My dogs, Ben and Kipling, get me up from my computer by barking at me to feed and walk them by six at the latest. The scenery in this old town is gorgeous and I never take it for granted. When I come back, I will pour myself a glass of wine and finish up whatever writing or photo editing I have left before tackling dinner.
On her favorite kitchen staples:
I am really lucky to have two excellent markets in Arles— and as this is the Rhone Valley, there is always fresh-from-the-grower veggies on offer. With the great violet garlic, real butter and spices collected from our travels…well, you can always make something tasty out of that.
If only Arles had…
France is wonderful but oh what I wouldn’t give for Chinese or burrito delivery! Mais, hélas, no dice in this non-chic corner of Provence. And we cook both lunch and dinner, so I truly do run out of inspiration. That is when we indulge in a casse-croute, the little picnicy bits of this and that—saucisson, cornichons, baguette et fromage!
Note from Ann: Heather’s recipe is delightfully au pif (off the cuff), so I took a few liberties and used the contents of my kitchen. I added chopped mint instead of thyme, grilled the courgettes, and roasted the red pepper instead of sauteeing it. The tart came together so quickly, I made a second one, just like that, with the extra ingredients!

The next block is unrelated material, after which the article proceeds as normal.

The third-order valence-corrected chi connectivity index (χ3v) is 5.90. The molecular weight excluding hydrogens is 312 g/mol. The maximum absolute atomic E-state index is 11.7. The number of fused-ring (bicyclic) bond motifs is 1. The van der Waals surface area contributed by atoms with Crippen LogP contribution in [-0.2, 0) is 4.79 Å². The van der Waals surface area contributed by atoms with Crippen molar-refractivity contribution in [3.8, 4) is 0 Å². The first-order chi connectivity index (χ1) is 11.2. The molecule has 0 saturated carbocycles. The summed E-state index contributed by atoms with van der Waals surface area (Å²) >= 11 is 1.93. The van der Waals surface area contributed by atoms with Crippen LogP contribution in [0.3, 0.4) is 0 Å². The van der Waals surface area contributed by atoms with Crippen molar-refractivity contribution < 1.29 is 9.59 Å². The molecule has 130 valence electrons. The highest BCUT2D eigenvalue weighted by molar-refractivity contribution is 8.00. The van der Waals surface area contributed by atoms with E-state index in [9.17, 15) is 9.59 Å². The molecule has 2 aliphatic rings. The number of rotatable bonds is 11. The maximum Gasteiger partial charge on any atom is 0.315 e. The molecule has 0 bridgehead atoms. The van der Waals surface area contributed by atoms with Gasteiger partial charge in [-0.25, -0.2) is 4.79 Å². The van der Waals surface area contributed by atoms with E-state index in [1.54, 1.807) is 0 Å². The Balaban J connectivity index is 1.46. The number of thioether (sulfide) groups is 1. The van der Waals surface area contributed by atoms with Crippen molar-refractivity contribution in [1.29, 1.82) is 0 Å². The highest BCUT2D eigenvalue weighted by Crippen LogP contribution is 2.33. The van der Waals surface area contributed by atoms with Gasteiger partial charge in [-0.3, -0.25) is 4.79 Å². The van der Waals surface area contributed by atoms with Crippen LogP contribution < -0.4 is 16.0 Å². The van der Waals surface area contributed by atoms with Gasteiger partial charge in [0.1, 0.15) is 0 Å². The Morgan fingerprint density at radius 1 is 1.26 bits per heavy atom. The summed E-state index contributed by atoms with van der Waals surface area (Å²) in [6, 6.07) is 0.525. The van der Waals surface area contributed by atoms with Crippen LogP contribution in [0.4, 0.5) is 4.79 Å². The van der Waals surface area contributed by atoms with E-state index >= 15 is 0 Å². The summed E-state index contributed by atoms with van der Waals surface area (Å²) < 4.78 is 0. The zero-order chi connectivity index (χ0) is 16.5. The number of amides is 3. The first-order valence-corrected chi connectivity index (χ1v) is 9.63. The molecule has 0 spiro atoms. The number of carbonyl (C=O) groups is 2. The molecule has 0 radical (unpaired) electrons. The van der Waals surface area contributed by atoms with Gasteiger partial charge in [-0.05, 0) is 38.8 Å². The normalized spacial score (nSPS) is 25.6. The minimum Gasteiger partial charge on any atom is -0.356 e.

Savory Provençal tart
by Heather Robinson
I sliced a red pepper into strips along with a coarsely chopped onion, put it into a sauté on medium heat in olive oil…let le robot do the work on the zucchini…added that in along with copious amounts of garlic (I can eat them like bon-bons like old Sicilian men, so for me it was five cloves) plus the fresh thyme we gather regularly in the Alpilles. Meanwhile I had been pre-baking a pâte feuilletée, yep, store bought puff pastry dough at 200°C for five minutes (I butter the dish instead of using oil to get the bottom of the pastry dough nice and crunchy). Then I spread a generous amount of caviar des tomates or sun-dried tomato spread (this is the kicker) plus a jar of my favorite spicy Arrabiata tomato sauce on top…added the lightly sautéed veggies plus a few fresh tomatoes for bite, more thyme…all was generously covered with a mixture of shredded emmenthal and parmesan, baked until melted et voila!
Even the foodies at the luncheon were happy. I was too. This tart is fast, crazy easy, very inexpensive to make and authentic enough to please even the Provençaux in Provence. You can easily adapt this for the seasons too. This cheesy version was baked for a chilly rainy day, but for these warmer climes, I also leave out the cheese entirely, replacing it with strips of anchovies and dots of black olives. As you wish, either way, tasty. Plus, as an added bonus, nearly all of the steps can be done with a glass of wine in hand. That plus if you put on a little old-timey jazz in the background, well, it is practically a mini-vacay to the South of France. Promise.
(All non-tart photos courtesy of Heather Robinson.)